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Definition | Vals and Monzos | Example

Definition

A val "maps" just intonation to a certain number of steps in a chain of generators; by putting vals together we can define the mapping of a regular temperament and thereby define the temperament. A val is written in the form <a1 a2 a3 ... ak|, where the numbers a1 a2 a3 ... are the number of steps along the chain that the first k primes are mapped to. This can be generalized so that a1 a2 a3 ... represent the number of steps any JI basis is mapped to, whereas a JI basis for a just intonation subgroup is an independent collection of just intonation intervals, meaning that no one of them is a product of the rest.

A rank r temperament has r generators, and thus is defined by r vals. In the usual coordinates for the p-limit, the set of generators are the first k prime numbers and the set of vals for a p-limit temperament gives you the coordinates for each prime harmonic in the p-limit. For example, all 5-limit rank-1 temperaments, or equal temperaments, will be defined by a val <a b c|, where a is the number of generators it takes to reach the 2nd harmonic (2/1), b is the number of generators to reach the 3rd harmonic (3/1), and c is the number of generators it takes to reach the 5th harmonic (5/1). All 5-limit rank-2 temperaments are defined by two vals: |<a1 b1 c1|, <a2 b2 c2|>. Now, we locate the 2nd harmonic (2/1) with the 2-dimensional coordinates (a1, a2), sometimes written as |a1 a2>, meaning go up a1 of the first generator, and up a2 of the 2nd generator, to reach 2/1. Similarly, the 3rd harmonic and 5th harmonic will be reached by |b1 b2> and |c1 c2> respectively.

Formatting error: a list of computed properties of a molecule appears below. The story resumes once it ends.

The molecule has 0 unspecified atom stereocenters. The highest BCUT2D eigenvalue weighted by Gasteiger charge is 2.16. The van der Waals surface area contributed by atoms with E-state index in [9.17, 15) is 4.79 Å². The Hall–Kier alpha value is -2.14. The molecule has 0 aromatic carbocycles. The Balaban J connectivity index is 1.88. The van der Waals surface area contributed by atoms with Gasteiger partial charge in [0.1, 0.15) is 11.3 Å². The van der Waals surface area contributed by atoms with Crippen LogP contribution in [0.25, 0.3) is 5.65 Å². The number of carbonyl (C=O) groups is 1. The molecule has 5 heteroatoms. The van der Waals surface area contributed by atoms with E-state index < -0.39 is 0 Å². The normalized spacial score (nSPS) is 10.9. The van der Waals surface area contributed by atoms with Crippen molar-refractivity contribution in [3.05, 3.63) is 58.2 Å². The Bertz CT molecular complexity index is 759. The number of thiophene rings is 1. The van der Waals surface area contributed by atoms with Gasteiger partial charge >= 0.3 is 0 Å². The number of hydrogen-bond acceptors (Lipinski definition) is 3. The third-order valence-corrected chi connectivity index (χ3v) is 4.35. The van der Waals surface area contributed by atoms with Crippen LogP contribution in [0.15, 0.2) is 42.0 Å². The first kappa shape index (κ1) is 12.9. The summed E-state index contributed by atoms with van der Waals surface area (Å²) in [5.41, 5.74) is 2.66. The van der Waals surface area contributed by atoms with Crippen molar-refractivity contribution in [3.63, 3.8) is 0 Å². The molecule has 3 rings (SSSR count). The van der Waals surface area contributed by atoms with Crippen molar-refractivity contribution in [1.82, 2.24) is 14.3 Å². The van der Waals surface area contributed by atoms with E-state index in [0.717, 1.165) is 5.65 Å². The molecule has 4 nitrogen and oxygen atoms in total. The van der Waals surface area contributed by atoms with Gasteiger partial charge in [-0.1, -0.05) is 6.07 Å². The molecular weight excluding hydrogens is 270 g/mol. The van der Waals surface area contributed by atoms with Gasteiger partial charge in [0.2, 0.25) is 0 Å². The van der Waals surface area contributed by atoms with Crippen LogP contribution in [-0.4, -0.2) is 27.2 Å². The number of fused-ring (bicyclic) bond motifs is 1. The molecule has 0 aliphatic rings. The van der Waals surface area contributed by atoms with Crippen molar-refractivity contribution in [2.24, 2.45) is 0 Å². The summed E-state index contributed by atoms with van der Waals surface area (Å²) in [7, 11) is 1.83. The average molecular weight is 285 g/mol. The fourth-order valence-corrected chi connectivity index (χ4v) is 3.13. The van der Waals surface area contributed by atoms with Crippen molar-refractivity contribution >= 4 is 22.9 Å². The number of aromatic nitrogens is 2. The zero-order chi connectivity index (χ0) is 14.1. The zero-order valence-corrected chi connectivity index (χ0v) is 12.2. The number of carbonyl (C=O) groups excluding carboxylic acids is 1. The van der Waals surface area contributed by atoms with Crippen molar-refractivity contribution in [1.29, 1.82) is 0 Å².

As an example, consider meantone temperament, where 81/80 vanishes. Meantone can be considered a 5-limit rank-2 temperament, defined by the two-val mapping |<1 1 0|, <0 1 4|>. This tells us just about everything we need to know about how the 5-limit is mapped in meantone: since 2/1 is mapped |1 0>, that tells us that the first generator is a 2/1, and since 3/1 is mapped to |1 1>, that tells us that the 2nd generator is a 3/2; then, since 5/1 is mapped to |0 4>, aka four 3/2s up, that tells us that 81/64 (which is (3/2)^4) equals 5/1 (which is 80/64). Since 81/64 is equated with 80/64 here, that tells us that 81/80 is tempered out! Thus it is possible to derive from the mapping the approximate size of the two generators, the commas that are tempered out, and roughly the complexity of the temperament (the number of notes of the temperament we need to reach all the prime harmonics in the p-limit). This makes the val an extremely compact and useful bit of notation for describing regular temperaments, since we can readily find where all of the primes are mapped along the temperament's chain of generators essentially at a glance.

Whenever one of the generators of a temperament is a 2/1 the key information is carried by the other vals, assuming octave equivalence (i.e. 3/1=3/2=6/1 etc). Thus the essential character of 5-limit meantone is defined by a single val (the one for the 3/2 generator), written <0 1 4|.

Defintion for mathematicians